Legacy of 2012 Act to blame for low flu vaccine rates in London


The Health and Social Care Act 2012 caused London to fall behind in flu vaccination rates is the conclusion reached in Mind the Gap, published today, 18 February 2021, by the Royal Society for Public Health.

The Act lead to centralisation of vaccination co-ordination, with London disproportionately affected. It saw a 36 times increase in the number of patients per Immunisation Lead, with one person accountable for the flu vaccination across the capital. This increase, the largest by far in England, left one person responsible for 2,227,232 eligible patients across 2,186 practices. (In comparison, NHS England South West and NHS England North West had factor increases of 7.)

Since the Act came in, the gap between England flu vaccination rates and those in London grew from 1.8% to 6.2% (2011 to 2019/20). Under two-thirds of those aged 65 and over receive the flu vaccination in London, compared to 74% in Greater Manchester.

The report makes two key proposals, both reflecting the principle recognised by NHS England and Improvement that decisions taken closer to the communities they affect lead to better outcomes:

A review of where strategic responsibility for improving immunisation coverage sits, bringing commissioning to a more local level.

NHS England and Improvement (NHSEI) should establish local immunisation coordinator roles, to drive coordination and uptake. These local coordinators would act as ‘on-the-ground’ local champions for vaccine uptake, coordinating providers to work more effectively with their eligible patients, and providing a resource for the most up to date information on effective interventions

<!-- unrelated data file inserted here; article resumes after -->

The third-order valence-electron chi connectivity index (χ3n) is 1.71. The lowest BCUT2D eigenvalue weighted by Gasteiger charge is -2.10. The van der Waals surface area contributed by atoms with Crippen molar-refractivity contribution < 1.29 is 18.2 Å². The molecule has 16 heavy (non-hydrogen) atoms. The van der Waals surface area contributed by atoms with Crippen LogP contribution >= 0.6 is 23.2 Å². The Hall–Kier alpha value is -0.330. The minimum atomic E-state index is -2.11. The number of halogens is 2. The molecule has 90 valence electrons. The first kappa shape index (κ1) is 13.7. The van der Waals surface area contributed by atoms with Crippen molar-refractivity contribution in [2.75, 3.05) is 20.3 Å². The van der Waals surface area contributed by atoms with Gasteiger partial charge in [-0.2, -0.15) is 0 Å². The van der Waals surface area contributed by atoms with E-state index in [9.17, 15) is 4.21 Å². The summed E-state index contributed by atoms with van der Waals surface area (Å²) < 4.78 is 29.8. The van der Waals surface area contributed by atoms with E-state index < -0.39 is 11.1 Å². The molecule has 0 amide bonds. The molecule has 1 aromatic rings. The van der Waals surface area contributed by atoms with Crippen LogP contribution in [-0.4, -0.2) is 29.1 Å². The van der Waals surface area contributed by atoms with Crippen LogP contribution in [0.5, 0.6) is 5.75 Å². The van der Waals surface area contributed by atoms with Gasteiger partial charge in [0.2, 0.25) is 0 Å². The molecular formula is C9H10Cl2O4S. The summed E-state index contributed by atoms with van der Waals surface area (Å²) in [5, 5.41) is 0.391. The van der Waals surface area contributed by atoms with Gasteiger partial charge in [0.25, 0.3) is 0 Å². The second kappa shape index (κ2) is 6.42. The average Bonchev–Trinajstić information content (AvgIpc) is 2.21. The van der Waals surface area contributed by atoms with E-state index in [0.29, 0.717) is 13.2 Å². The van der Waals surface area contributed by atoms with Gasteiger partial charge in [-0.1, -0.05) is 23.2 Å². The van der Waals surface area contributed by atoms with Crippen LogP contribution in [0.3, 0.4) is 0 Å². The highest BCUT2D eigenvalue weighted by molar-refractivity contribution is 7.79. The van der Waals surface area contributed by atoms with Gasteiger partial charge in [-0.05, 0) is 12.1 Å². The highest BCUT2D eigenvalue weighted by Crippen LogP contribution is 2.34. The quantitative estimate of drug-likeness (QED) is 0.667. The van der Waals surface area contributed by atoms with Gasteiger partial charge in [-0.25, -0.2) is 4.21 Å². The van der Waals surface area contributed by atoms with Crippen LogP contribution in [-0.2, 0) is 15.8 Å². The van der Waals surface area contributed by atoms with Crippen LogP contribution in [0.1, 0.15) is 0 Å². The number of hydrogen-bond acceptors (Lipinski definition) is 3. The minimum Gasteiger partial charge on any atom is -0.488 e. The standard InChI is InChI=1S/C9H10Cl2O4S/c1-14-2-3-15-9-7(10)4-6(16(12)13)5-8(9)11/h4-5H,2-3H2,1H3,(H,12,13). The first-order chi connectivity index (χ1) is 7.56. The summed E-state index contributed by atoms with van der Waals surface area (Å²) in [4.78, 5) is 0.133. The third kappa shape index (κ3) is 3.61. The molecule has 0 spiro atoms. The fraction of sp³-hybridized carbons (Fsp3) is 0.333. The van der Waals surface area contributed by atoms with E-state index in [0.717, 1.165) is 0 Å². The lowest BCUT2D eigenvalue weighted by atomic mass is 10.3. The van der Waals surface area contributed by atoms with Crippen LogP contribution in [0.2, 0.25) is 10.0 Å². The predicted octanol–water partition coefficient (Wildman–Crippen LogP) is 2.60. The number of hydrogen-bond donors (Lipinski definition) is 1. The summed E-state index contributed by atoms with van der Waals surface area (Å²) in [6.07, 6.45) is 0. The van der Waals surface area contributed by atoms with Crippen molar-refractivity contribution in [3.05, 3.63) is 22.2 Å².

The 2020-21 season has seen significant expansion in eligibility for the flu vaccine, and thanks to the incredible efforts of NHS and Public Health England uptake rates are higher in all eligible groups than they were at the same point last season. There has been a particularly notable boost for over 65s, among whom a record 80.2% have been vaccinated so far – nearly 10% higher than last year, and well above the 75% WHO target.

However, the new report argues, this year’s laudable successes should not distract us from longstanding weaknesses within the vaccination framework – weaknesses which disproportionately impact vaccine uptake in the capital. Even in this successful year for flu vaccination, London lags behind with uptake at 70.6% while al other regions have exceeded the 75% WHO target.

The report also explores other factors behind London’s low rates, finding that:

The gap in reported vaccination rates between rich and poor is wider in London than other major urban areas in England. In London, the city with the highest levels of relative poverty in the country, our research found 58% of eligible people from households earning below £20,000 were vaccinated, compared to 93% for patients from households earning above £80,000.

Greater London has a higher proportion of patients getting the vaccine in a pharmacy setting than other major cities. Due to concerns about underreporting of data from pharmacies, this may contribute to artificially low headline rates in the capital.

Christina Marriott, Chief Executive of RSPH, commented:

“With high levels of deprivation and ethnic diversity, London is home to many groups that are time and again let down by our health system. But the story of boroughs like Tower Hamlets, with the highest uptake rates in one of the most deprived populations in the capital, tell us things need not be this way.

“We of course must celebrate and applaud the tremendous efforts of NHS staff in delivering more flu vaccination than ever in this most crucial of years. However, we also need to think beyond this season, and recognise that many of our most vulnerable communities are being failed by an overstretched system, particularly in London.

“To end this cycle, the coordination and commissioning of vaccination need to be brought closer to the communities they serve, and we hope this report sets out a path to doing so.”